While services have continued to struggle as the pandemic enters its third year, manufacturers in most countries did well, but continue to face the triple challenge of surging energy costs, supply-chain bottlenecks and difficulty in procuring some raw materials.

“Companies aren’t worried about not having orders. They worry whether they can fill them on time and make a profit because of rising costs,” said Alessandro Spada, chairman of Assolombarda, an organization that represents about 7,000 companies with a total of more than 400,000 employees in northwest Italy.

Assolombarda estimates energy costs for companies will be four times as high as in 2021.

Lorenzo Vimercati, chairman of Meccanica Vimercati, which manufactures high-precision mechanical components for various industries, last year made up most of the ground lost in 2020. He managed to pass on the bulk of his increased costs—including a doubling of his electricity bill and a steep climb in the price of copper—but he is uncertain he can manage again this year. He is considering buying electricity together with a group of other manufacturers to increase their negotiating power.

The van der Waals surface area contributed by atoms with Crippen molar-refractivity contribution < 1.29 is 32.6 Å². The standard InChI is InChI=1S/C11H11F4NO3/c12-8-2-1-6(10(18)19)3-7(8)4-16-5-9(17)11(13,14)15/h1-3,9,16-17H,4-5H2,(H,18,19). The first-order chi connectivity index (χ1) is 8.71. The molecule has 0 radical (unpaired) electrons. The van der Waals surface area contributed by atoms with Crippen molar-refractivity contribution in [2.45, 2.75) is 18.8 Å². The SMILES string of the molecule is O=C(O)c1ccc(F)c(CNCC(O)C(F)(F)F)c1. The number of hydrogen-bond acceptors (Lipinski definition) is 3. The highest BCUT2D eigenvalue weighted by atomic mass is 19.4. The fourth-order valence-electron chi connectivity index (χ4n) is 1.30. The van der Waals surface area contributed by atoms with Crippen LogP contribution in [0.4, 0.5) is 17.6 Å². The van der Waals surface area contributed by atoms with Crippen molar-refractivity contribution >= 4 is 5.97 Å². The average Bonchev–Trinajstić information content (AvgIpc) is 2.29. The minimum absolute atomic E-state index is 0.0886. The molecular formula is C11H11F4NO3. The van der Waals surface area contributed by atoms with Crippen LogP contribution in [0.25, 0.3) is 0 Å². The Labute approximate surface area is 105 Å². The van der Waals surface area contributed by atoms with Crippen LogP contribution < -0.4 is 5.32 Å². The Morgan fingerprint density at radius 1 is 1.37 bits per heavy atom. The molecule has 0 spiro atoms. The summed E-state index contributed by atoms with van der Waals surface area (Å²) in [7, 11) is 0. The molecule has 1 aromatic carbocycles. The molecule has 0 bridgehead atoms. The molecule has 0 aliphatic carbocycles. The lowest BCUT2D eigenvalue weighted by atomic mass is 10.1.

“It’s hard to plan because there is so much uncertainty,” said Mr. Vimercati. “I’d sign now to replicate the revenue and profitability we booked last year.”

Amid a surge in cases, some countries are handing out second booster shots. In Israel, early data suggest a fourth vaccine dose can increase antibodies against Covid-19, but not enough to prevent infections from Omicron. WSJ explains. Photo composite: Eve Hartley/WSJ

Write to Eric Sylvers at eric.sylvers@wsj.com and Isabel Coles at isabel.coles@wsj.com